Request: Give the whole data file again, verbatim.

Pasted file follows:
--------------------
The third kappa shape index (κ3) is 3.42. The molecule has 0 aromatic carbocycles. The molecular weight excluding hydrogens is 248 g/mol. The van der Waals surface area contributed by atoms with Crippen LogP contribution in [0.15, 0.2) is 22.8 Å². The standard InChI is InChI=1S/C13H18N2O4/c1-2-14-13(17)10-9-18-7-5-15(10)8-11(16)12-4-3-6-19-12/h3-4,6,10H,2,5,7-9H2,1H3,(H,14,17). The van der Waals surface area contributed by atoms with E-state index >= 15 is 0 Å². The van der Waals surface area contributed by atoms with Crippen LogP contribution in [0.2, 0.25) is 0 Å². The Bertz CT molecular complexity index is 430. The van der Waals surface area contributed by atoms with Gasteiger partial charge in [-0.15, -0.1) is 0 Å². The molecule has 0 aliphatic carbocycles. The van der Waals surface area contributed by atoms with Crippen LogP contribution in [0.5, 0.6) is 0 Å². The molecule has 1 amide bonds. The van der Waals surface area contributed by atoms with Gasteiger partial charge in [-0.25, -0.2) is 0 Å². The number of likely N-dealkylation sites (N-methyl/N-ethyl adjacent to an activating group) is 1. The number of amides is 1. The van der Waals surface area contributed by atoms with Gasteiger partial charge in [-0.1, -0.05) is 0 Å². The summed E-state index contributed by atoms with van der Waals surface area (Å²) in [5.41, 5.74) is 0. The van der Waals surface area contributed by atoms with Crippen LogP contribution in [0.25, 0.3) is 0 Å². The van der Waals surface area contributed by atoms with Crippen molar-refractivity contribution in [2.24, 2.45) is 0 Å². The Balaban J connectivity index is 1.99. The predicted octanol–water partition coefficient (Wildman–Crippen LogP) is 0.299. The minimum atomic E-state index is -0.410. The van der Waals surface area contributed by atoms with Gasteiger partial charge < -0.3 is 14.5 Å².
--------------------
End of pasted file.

The third kappa shape index (κ3) is 3.42. The molecule has 0 aromatic carbocycles. The molecular weight excluding hydrogens is 248 g/mol. The van der Waals surface area contributed by atoms with Crippen LogP contribution in [0.15, 0.2) is 22.8 Å². The standard InChI is InChI=1S/C13H18N2O4/c1-2-14-13(17)10-9-18-7-5-15(10)8-11(16)12-4-3-6-19-12/h3-4,6,10H,2,5,7-9H2,1H3,(H,14,17). The van der Waals surface area contributed by atoms with E-state index >= 15 is 0 Å². The van der Waals surface area contributed by atoms with Crippen LogP contribution in [0.2, 0.25) is 0 Å². The Bertz CT molecular complexity index is 430. The van der Waals surface area contributed by atoms with Gasteiger partial charge in [-0.15, -0.1) is 0 Å². The molecule has 0 aliphatic carbocycles. The van der Waals surface area contributed by atoms with Crippen LogP contribution in [0.5, 0.6) is 0 Å². The molecule has 1 amide bonds. The van der Waals surface area contributed by atoms with Gasteiger partial charge in [-0.25, -0.2) is 0 Å². The number of likely N-dealkylation sites (N-methyl/N-ethyl adjacent to an activating group) is 1. The number of amides is 1. The van der Waals surface area contributed by atoms with Gasteiger partial charge in [-0.1, -0.05) is 0 Å². The summed E-state index contributed by atoms with van der Waals surface area (Å²) in [5.41, 5.74) is 0. The van der Waals surface area contributed by atoms with Crippen LogP contribution in [0.25, 0.3) is 0 Å². The van der Waals surface area contributed by atoms with Crippen molar-refractivity contribution in [2.24, 2.45) is 0 Å². The Balaban J connectivity index is 1.99. The predicted octanol–water partition coefficient (Wildman–Crippen LogP) is 0.299. The minimum atomic E-state index is -0.410. The van der Waals surface area contributed by atoms with Gasteiger partial charge < -0.3 is 14.5 Å².